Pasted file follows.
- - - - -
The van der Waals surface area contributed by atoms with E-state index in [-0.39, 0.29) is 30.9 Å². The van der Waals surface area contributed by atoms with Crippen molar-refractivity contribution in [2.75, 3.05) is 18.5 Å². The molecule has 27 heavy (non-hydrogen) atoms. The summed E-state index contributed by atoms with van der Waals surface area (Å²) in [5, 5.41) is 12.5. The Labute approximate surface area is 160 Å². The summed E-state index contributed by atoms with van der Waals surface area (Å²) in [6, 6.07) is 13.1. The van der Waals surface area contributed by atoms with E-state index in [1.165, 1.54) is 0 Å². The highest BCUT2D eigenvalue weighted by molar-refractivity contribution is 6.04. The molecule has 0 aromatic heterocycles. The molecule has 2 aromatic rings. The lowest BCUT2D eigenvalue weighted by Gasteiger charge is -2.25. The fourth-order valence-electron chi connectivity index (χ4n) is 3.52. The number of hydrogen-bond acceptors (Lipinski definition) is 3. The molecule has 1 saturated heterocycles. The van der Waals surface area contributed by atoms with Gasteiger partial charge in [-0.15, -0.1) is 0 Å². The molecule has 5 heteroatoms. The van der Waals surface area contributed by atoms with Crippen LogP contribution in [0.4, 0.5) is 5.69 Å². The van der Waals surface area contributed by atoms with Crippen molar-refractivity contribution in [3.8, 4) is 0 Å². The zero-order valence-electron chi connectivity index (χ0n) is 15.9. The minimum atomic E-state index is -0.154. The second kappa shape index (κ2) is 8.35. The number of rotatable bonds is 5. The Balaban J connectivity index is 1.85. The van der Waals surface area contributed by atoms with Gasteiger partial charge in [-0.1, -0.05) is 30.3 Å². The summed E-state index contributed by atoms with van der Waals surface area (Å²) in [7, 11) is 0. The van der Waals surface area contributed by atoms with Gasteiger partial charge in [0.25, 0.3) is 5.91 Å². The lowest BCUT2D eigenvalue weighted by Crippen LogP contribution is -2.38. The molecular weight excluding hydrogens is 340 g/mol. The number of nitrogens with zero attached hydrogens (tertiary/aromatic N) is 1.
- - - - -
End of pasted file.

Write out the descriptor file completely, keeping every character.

The van der Waals surface area contributed by atoms with E-state index in [-0.39, 0.29) is 30.9 Å². The van der Waals surface area contributed by atoms with Crippen molar-refractivity contribution in [2.75, 3.05) is 18.5 Å². The molecule has 27 heavy (non-hydrogen) atoms. The summed E-state index contributed by atoms with van der Waals surface area (Å²) in [5, 5.41) is 12.5. The Labute approximate surface area is 160 Å². The summed E-state index contributed by atoms with van der Waals surface area (Å²) in [6, 6.07) is 13.1. The van der Waals surface area contributed by atoms with E-state index in [1.165, 1.54) is 0 Å². The highest BCUT2D eigenvalue weighted by molar-refractivity contribution is 6.04. The molecule has 0 aromatic heterocycles. The molecule has 2 aromatic rings. The lowest BCUT2D eigenvalue weighted by Gasteiger charge is -2.25. The fourth-order valence-electron chi connectivity index (χ4n) is 3.52. The number of hydrogen-bond acceptors (Lipinski definition) is 3. The molecule has 1 saturated heterocycles. The van der Waals surface area contributed by atoms with Gasteiger partial charge in [-0.15, -0.1) is 0 Å². The molecule has 5 heteroatoms. The van der Waals surface area contributed by atoms with Crippen LogP contribution in [0.4, 0.5) is 5.69 Å². The van der Waals surface area contributed by atoms with Crippen molar-refractivity contribution in [3.8, 4) is 0 Å². The zero-order valence-electron chi connectivity index (χ0n) is 15.9. The minimum atomic E-state index is -0.154. The second kappa shape index (κ2) is 8.35. The number of rotatable bonds is 5. The Balaban J connectivity index is 1.85. The van der Waals surface area contributed by atoms with Gasteiger partial charge in [-0.1, -0.05) is 30.3 Å². The summed E-state index contributed by atoms with van der Waals surface area (Å²) in [7, 11) is 0. The van der Waals surface area contributed by atoms with Gasteiger partial charge in [0.25, 0.3) is 5.91 Å². The lowest BCUT2D eigenvalue weighted by Crippen LogP contribution is -2.38. The molecular weight excluding hydrogens is 340 g/mol. The number of nitrogens with zero attached hydrogens (tertiary/aromatic N) is 1.